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From Urban to Suburban: Multifamily's High Demand Reaches the 'Burbs

From Urban to Suburban: Multifamily's High Demand Reaches the 'Burbs

With all the growth the multifamily industry has seen in the last few years, it was inevitable that we’d eventually see the trend move out from the downtown, urban neighborhoods and onto the wide open hustle of suburban America.

According to the U.S. Census Bureau, the shift in demographics from urban to suburban can be seen in the data being collected. Even with multifamily housing being the cornerstone of the current housing market and the fact that a majority of these projects are urban-based, census data is still leaning towards increasing growth in the suburban markets. (Note: for now, this growth can only be considered a small uptick in the suburban markets and is also accompanied by a small downtick in the relative urban markets which makes the shift more apparent.)

As a matter of fact, the Brookings Institution reported that in some U.S. cities, we have actually seen more of this type of growth in the last three years than we did in all of the last ten years. For cities with a population of a quarter million or more, this growth is above average and can be as much as one percent or more.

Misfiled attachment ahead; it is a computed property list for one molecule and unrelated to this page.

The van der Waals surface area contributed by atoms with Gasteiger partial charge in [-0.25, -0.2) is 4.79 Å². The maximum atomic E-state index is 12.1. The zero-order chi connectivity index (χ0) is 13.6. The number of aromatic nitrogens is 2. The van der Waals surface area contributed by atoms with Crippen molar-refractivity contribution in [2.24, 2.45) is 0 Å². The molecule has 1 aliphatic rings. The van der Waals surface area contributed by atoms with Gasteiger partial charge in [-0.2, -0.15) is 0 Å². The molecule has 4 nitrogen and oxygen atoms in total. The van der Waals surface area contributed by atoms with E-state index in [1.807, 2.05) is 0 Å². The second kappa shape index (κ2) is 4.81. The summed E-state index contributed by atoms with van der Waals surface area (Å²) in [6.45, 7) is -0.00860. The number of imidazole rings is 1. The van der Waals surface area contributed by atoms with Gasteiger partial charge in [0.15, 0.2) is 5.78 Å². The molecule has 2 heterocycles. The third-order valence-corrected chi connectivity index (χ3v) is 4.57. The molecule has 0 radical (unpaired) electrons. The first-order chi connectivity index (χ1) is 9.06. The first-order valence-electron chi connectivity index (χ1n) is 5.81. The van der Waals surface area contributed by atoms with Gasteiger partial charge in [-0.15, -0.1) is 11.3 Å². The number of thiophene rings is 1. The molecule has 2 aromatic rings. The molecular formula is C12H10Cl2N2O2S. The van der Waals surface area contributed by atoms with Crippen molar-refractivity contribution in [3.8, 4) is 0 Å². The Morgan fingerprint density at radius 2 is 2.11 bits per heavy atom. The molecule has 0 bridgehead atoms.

With this migration taking place, it’s not just the multifamily rentals that are seeing growth. The abundance of single-family homes left over from the pre-recession boom that was then vacated by the recession itself has since led to opportunities for investors looking to capitalize.

Unfortunately, the purchasing, renovating, and renting out of a single unit does little to create jobs and instead offers would-be renters all the problems associated with owning in large suburban development, but none of the benefits.

Despite these renters who rent for the flexibility or because of inability to purchase, expect in the next several years to see continued growth and additional balance come to these transforming suburban communities as the Gen X-Y’ers look to form families and the recent millenial college graduates begin to branch out on their own to form new households.

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